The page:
The Vedic contribution to one of the central debates in Western philosophy.
Sam Surya goes to his city’s orphanage one day and makes a large donation. Elsewhere in town, Andy Andhakara robs a bank. What led these two to make such drastically different choices? Was it their own volition, or the force of some other factor? In other words, were their actions predetermined, or did Sam and Andy have free will?
These questions concern one of the pivotal debates in Western philosophy. Are human beings destined to follow a set course? Are we like children on an amusement park ride lets them steer right and left but inevitably takes them along a fixed track? Or are we free to desire and do as we like, our lives a blank slate upon which we may write anything and everything?
In this article we’ll take a brief look at how Western philosophy has addressed the problem of determinism versus free will, and then suggest how the Vedic literature can offer additional insight into this most elusive yet important issue.
Before we begin, let’s be clear about the term will. From a philosophical perspective, it is a nuanced concept that has undergone shifts in meaning over the years. Nevertheless, for all practical purposes it can be taken as synonymous with “action.” Hence the debate over determinism versus free will is essentially a quest to identify the cause of human behavior. Keeping this in mind should help keep you from getting lost in what might otherwise become a hazy jungle of abstract philosophical jargon.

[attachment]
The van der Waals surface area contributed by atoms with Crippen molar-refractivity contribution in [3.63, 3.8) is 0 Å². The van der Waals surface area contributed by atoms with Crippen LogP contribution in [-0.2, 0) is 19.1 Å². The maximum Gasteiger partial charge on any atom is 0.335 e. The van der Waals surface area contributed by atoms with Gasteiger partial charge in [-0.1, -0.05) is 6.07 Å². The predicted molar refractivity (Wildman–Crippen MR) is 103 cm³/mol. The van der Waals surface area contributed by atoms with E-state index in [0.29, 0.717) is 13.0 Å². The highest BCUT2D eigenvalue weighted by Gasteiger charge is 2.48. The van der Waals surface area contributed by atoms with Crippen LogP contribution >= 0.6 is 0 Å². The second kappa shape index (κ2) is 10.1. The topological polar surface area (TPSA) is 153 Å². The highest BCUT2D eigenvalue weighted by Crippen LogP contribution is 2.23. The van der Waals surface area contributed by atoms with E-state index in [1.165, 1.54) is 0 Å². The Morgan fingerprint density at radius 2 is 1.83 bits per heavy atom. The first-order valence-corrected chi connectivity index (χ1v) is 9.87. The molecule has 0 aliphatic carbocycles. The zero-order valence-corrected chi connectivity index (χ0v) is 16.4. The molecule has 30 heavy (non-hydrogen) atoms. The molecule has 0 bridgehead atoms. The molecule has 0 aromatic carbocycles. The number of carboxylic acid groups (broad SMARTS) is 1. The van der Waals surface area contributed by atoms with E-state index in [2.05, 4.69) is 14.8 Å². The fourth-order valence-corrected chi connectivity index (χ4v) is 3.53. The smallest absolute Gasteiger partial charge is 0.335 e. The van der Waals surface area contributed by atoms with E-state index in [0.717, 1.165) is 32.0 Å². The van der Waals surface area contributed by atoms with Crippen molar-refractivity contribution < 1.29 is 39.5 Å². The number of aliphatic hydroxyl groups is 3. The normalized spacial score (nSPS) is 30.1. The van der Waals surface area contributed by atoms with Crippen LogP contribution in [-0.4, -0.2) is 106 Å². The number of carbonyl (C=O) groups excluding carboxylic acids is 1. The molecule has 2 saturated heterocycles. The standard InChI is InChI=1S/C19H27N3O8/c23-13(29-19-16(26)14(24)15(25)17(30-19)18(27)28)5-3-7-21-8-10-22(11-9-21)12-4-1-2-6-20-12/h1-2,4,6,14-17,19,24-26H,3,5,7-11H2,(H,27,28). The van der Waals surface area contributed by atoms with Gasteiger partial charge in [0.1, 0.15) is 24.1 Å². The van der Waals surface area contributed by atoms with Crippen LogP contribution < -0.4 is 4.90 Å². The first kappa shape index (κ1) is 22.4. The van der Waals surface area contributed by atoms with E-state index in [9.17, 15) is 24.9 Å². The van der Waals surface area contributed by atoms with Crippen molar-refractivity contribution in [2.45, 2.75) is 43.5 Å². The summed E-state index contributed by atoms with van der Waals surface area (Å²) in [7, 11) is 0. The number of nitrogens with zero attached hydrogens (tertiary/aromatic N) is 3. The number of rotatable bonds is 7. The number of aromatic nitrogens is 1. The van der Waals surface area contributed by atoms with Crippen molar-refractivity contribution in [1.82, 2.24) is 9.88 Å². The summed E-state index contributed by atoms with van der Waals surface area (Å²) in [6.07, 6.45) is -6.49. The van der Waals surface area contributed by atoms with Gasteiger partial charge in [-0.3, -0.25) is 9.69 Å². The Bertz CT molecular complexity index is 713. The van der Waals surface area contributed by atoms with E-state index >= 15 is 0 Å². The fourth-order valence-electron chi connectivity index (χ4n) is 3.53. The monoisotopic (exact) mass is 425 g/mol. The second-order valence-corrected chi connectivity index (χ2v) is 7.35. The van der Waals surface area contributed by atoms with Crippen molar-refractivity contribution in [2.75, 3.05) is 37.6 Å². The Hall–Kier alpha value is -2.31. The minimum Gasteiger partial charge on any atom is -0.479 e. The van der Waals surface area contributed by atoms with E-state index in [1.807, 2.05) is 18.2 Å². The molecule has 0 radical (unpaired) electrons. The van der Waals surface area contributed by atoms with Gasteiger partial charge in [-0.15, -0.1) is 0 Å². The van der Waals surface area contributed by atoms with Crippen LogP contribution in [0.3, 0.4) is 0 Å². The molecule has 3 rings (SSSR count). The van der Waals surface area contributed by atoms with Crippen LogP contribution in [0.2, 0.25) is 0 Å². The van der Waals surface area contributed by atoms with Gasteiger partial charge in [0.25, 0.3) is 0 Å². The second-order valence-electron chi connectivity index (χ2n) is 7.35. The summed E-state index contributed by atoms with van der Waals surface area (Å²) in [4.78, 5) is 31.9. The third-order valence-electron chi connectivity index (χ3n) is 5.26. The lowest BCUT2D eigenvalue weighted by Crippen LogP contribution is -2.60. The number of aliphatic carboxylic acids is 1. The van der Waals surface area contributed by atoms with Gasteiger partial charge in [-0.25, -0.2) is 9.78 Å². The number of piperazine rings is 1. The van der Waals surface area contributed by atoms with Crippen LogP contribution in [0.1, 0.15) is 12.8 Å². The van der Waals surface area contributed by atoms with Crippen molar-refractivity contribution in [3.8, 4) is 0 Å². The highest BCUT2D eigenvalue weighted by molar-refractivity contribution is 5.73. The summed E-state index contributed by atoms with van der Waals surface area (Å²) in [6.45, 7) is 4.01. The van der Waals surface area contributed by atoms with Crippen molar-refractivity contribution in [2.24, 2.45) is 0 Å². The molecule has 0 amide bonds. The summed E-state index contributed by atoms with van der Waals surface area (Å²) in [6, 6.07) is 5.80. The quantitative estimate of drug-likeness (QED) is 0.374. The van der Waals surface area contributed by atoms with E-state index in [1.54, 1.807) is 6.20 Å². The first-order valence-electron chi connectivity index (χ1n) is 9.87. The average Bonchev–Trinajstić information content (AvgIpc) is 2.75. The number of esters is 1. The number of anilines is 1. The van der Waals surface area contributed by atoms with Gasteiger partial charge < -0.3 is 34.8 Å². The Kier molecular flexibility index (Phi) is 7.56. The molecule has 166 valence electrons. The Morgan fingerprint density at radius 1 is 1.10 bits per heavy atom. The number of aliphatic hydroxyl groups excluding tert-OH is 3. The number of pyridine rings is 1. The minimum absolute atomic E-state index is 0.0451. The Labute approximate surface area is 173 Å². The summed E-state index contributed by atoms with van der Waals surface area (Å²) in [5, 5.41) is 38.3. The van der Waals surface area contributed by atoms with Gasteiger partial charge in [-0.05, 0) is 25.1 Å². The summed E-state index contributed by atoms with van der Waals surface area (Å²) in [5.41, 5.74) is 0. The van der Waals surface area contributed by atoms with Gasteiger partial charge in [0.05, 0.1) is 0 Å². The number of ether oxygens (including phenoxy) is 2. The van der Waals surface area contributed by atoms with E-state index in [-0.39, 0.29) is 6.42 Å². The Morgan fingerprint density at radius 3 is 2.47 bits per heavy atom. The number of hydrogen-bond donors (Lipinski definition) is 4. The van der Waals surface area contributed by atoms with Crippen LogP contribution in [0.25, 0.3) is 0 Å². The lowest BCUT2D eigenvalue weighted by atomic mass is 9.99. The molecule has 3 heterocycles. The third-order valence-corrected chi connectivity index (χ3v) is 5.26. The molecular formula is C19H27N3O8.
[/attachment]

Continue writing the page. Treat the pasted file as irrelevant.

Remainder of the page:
One perspective on this debate is to say that Sam Surya was destined to donate and Andy Andhakara was destined to steal, and neither ever really had a say in the matter. This is the theory known as strict determinism. It holds that all human actions are the direct results of a sequence of causes and effects such that they are predetermined and can unfold in one and only one way. Thus, we do not actually play any part in determining our actions. Rather, they are caused by something beyond us. Western philosophers have generally been loath to embrace this view, and with good reason: strict determinism is contrary to both common experience and the norms of civilization. (The doctrine of the predestination of souls, espoused by St. Augustine in the fifth century and championed by the leaders of the Protestant Reformation in the sixteenth century, is one major exception.) Far from feeling forced into every action we take, we instinctively feel we can make choices in our lives. Therefore, the thought that we have no control whatsoever over what we do is repulsive. And the laws that govern society have meaning only if citizens can decide to follow them or not. For example, we would perhaps support punishing Andy Andhakara to send a message to the community that stealing is bad and others should not follow his example. But if citizens don’t have the power to decide to steal or not, then what’s the use of sending such a message? Therefore, strict determinism can be rejected as counterintuitive and highly impractical.
Categorical Free Will